Neoplasia, particularly vertebral neoplasia, commonly affects middle-aged to older dogs. Common signs of vertebral neoplasia include signs of pain and mild neurologic deficits.5 The main radiographic change associated with vertebral neoplasia is bone lysis without proliferation.5 In general, vertebral tumors more commonly involve 1 vertebral body1 rather than the endplates of adjacent vertebrae, as observed in the dog of the present report. In cases of neoplasia, the intervertebral disk space is typically not affected.1 That being said, in rare situations, vertebral tumors may lead to destruction of adjacent vertebral endplates in addition to collapse of the disk space.5

Given the radiographic lesions observed in the case described in the present report, diskospondylitis with secondary compression fracture causing shortening of the adjacent vertebral bones and leading to the absence of a visible disk space was considered the most likely diagnosis. Clinically, the dog's signs did not clearly support a diagnosis of diskospondylitis; the patient did not have obvious signs of spinal hyperesthesia and, on initial examination, was afebrile with minimal evidence of inflammation (as determined by results of a CBC). Magnetic resonance imaging findings confirmed that there was active lysis and inflammation of the caudal T5 and cranial T6 vertebral endplates. Ventral extradural compression of the spinal cord secondary to extensive proliferation of new bone into the spinal canal and secondary vertebral compression fracture were also observed. The irregularly hyperintense areas of the caudal endplate of the T5 vertebra and the cranial endplate of the T6 vertebra on T2-weighted images suggested acute and active diskospondylitis.1 Radiography of the affected portion of the vertebral column every 2 to 4 months with strict adherence to medical treatment was recommended to determine progression of disease. For this dog, the treatment outcome was favorable.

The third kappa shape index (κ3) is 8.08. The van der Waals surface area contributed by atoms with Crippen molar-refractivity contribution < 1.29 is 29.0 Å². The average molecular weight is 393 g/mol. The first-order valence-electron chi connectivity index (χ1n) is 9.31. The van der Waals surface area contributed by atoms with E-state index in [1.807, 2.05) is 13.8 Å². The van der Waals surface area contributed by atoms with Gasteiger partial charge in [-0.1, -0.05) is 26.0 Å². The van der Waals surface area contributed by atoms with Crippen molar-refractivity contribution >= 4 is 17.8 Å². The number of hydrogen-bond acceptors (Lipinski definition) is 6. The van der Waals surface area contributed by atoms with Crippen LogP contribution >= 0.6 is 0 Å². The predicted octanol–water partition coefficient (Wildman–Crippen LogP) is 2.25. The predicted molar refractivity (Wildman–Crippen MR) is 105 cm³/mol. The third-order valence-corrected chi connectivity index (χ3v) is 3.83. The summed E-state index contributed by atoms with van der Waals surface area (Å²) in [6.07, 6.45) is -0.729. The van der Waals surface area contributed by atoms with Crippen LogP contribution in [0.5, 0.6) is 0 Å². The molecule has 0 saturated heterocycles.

Footnotes

a.

Signa LX 9.0 unit, General Electric Co, Milwaukee, Wis.

References

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  • 3. Harris JM, Chen AV, Tucker RL, et al. Clinical features and magnetic resonance imaging characteristics of diskospondylitis in dogs: 23 cases (1997–2010). J Am Vet Med Assoc 2013;242:359365.

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  • 4. Kirberger RM. Early diagnostic imaging findings in juvenile dogs with presumed diskospondylitis: 10 cases (2008–2014). J Am Vet Med Assoc 2016;249:539546.